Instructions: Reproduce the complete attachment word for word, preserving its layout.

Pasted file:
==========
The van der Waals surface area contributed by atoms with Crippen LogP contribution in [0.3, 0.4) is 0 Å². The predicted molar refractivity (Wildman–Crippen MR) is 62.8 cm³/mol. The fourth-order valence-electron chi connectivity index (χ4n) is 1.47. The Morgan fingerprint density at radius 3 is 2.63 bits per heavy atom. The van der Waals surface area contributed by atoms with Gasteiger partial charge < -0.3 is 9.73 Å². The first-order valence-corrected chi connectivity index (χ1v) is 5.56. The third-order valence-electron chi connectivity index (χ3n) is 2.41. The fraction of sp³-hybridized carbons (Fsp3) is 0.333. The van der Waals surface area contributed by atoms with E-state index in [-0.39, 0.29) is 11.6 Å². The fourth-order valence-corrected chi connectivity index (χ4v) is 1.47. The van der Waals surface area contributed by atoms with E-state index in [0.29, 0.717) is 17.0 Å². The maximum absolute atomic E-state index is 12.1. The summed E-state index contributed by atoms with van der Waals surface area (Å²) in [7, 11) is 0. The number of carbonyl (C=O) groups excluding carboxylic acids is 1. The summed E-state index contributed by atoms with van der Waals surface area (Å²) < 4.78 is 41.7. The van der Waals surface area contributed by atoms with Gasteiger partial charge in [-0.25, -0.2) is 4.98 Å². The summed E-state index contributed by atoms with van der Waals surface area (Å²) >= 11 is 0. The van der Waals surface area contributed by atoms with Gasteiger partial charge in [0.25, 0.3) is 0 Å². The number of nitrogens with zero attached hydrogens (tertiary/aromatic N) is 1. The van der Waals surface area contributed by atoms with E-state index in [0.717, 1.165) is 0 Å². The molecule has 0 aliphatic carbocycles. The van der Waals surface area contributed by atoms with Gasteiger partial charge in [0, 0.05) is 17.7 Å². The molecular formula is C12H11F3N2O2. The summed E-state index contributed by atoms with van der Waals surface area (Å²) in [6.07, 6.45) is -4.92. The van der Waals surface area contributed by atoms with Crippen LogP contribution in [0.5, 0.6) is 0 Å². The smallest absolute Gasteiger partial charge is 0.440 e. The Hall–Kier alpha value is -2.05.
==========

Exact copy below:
The van der Waals surface area contributed by atoms with Crippen LogP contribution in [0.3, 0.4) is 0 Å². The predicted molar refractivity (Wildman–Crippen MR) is 62.8 cm³/mol. The fourth-order valence-electron chi connectivity index (χ4n) is 1.47. The Morgan fingerprint density at radius 3 is 2.63 bits per heavy atom. The van der Waals surface area contributed by atoms with Gasteiger partial charge < -0.3 is 9.73 Å². The first-order valence-corrected chi connectivity index (χ1v) is 5.56. The third-order valence-electron chi connectivity index (χ3n) is 2.41. The fraction of sp³-hybridized carbons (Fsp3) is 0.333. The van der Waals surface area contributed by atoms with E-state index in [-0.39, 0.29) is 11.6 Å². The fourth-order valence-corrected chi connectivity index (χ4v) is 1.47. The van der Waals surface area contributed by atoms with E-state index in [0.29, 0.717) is 17.0 Å². The maximum absolute atomic E-state index is 12.1. The summed E-state index contributed by atoms with van der Waals surface area (Å²) in [7, 11) is 0. The number of carbonyl (C=O) groups excluding carboxylic acids is 1. The summed E-state index contributed by atoms with van der Waals surface area (Å²) < 4.78 is 41.7. The van der Waals surface area contributed by atoms with Gasteiger partial charge in [-0.25, -0.2) is 4.98 Å². The summed E-state index contributed by atoms with van der Waals surface area (Å²) >= 11 is 0. The van der Waals surface area contributed by atoms with Gasteiger partial charge in [0.25, 0.3) is 0 Å². The number of nitrogens with zero attached hydrogens (tertiary/aromatic N) is 1. The van der Waals surface area contributed by atoms with E-state index in [0.717, 1.165) is 0 Å². The molecule has 0 aliphatic carbocycles. The van der Waals surface area contributed by atoms with Gasteiger partial charge in [0, 0.05) is 17.7 Å². The molecular formula is C12H11F3N2O2. The summed E-state index contributed by atoms with van der Waals surface area (Å²) in [6.07, 6.45) is -4.92. The van der Waals surface area contributed by atoms with Crippen LogP contribution in [0.5, 0.6) is 0 Å². The smallest absolute Gasteiger partial charge is 0.440 e. The Hall–Kier alpha value is -2.05.